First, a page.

As I’m writing this piece, over half the country is experiencing more than 90 degree temperatures.  And the summer season has barely begun! Just as we humans are feeling the heat—so too the grapes. To answer the title question above with another question: What do you think?  Yep!—it’s bad news.

We’ve all studied world geology and geography and we know that the climate has always been changing.  But the changes have been on a geological timescale. Major changes took place over millennia.  Today is different as we’re experiencing changes on a scale of 100 years. That’s a completely different thing and relatively speaking—it’s quite sudden.

I don’t think anyone is totally denying that the world climate is experiencing change as we’re seeing a continual rise in average temperatures for the past 10 years.  We’re sadly watching the glaciers melt in the north; we’ve seen ice acreage in square miles separate from Antarctica.  I’m personally convinced that CO2 emissions from the last 150 years of technological profitable living are in on the blame, but whether we all think so or not, the heat is here and things are getting hotter.


Generally speaking, what hot weather brings are early grape harvests because the grapes ripen faster. This means the grape’s lovely lifetime on the vine is affected, and oftentimes diminishes the wine quality due to a change is the grape’s customary sugar, acid, phenol, and tannin content.  And that could translate to a change in an expected taste of your favorite wine.  Sure, winemakers can adapt to maintain the flavors they are known for—but for how long?

Historically though, warm weather—especially in the cold regions of Europe, was very good news.  Sometimes, back in the day, vintners had to add a bit of sugar to bolster the sour grapes of minimal sunlight.  Indeed, it was the few select warm summers in the 50s, 60s, and 70s that made a Bordeaux classically delicious.  But for many of the years in those decades, Bordeaux was a bit tart, particularly for American palates.

And to boot, climate change has benefited French vineyards since the 1980s.  Burgundy, Bordeaux, the Loire and the Rhône Valleys and other regions have all gone on to provide rich and complex vintages that have been a wine collector’s dream. Heat was very, very good for France.  But a recent 2016 study warned that these advantages may not last for much longer, as temperatures keep rising. (We remember the disastrous 2003 month long heat spell that killed over 13,000 Frenchmen—not to sound flippant, but that was a bad sign.)

In California, we were witnesses of the major drought—the driest four year period on record that worked serendipitous to the vineyards in Napa/Sonoma.  Stupendous Cabernet Sauvs and Chardonnays have been coming out every year since 2012 as the vines were loving the heat but were taking down the water line.  Thank God the rains and snow showed up in 2016, rescuing the vines from a dry gulch future.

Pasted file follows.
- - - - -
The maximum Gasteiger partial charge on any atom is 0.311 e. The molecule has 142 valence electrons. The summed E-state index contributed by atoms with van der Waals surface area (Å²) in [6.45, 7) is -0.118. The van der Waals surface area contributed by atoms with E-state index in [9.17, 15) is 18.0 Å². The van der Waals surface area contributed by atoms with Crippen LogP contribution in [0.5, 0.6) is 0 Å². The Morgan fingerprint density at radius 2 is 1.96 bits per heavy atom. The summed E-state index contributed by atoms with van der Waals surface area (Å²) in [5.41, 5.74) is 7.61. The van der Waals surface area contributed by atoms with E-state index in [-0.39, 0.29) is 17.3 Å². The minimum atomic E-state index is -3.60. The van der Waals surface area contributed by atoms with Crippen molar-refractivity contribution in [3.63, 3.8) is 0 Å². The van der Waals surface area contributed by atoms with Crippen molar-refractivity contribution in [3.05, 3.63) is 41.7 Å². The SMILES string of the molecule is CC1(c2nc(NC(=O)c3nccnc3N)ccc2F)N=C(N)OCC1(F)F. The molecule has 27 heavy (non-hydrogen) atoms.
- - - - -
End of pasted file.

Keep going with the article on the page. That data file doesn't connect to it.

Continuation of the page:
Wine gurus and climatologists have sat down to review their stats. And it looks like global warming will drastically alter the world wine map. The NGO Conservation International has recently published in the journal Proceedings of the National Academy of Sciences.  This is the scenario they write:

“Temperatures are expected to rise on the average from 3° to 5°F by 2050, An increase of 1.8° F in average daily temperatures over the next 30 years, accompanied by a decrease in summertime precipitation, much more frequent heat waves over 95° that are fatal to grapevines, increased soil erosion and irrigation problems. This catastrophic scenario for an entire economy is a reality. Tomorrow’s wines may no longer taste the same, with certain grands crus having completely lost their current typicity, and the reshuffling of the winemaking cards may prove a fatal blow for certain regions, including southern Europe, France and California.” Ughh!

Right now I’m viewing the proposed 2050 wine world map.  The projection is a bit over 30 years away.  Looking back in time… that would be 1988.  Man!—what drastic sudden changes are in view in just thirty years!  Checking in on Europe, we see all of Sicily, big parts of Spain, and major areas of Italy and France all out of sorts with their traditional vineyards full of heat.

You’ve heard of Randall Grahm, one of the original “Rhône Rangers” (Bonny Doon Vineyard) who’s planted warm weather Rhône varietals in Northern and in Central California since the 1980s.  He is still hands-on in the vineyards and knows climate first hand.  “We harvest now throughout Northern California three to four weeks earlier than we ever used to,” Grahm grimly states. “It’s everywhere. Burgundy may be screwed. The northern Rhône Valley is partly screwed, though many of the great vineyards face away from the sun. The southern Rhône is completely screwed. New varietals that can still produce warm-climate wines that are complex and not too alcoholic may happen only with new kinds of grapes.

The cool loving Pinot Noir grape is at risk not only in Burgundy but in warmer California regions—and believe this, even in Oregon! For the next generation looking to get into the wine biz—well, things are looking up; up to Canada, that is: “Come and visit beautiful British Columbia—the Napa Valley of the Future!”

Yes!—the good news is that new vineyards are on the rise!  A rise in latitudes.  It used to be the 50° parallel was the limit in wine grape viability; it’s up to 55° and rising.  Right now English sparkling wines are challenging French Champagne in ratings!  Even the Queen of England now owns vineyards.  In 1988, you couldn’t get a wine grape to flourish standing in the English rain … and cold!

Cheers to the brave new world of wine!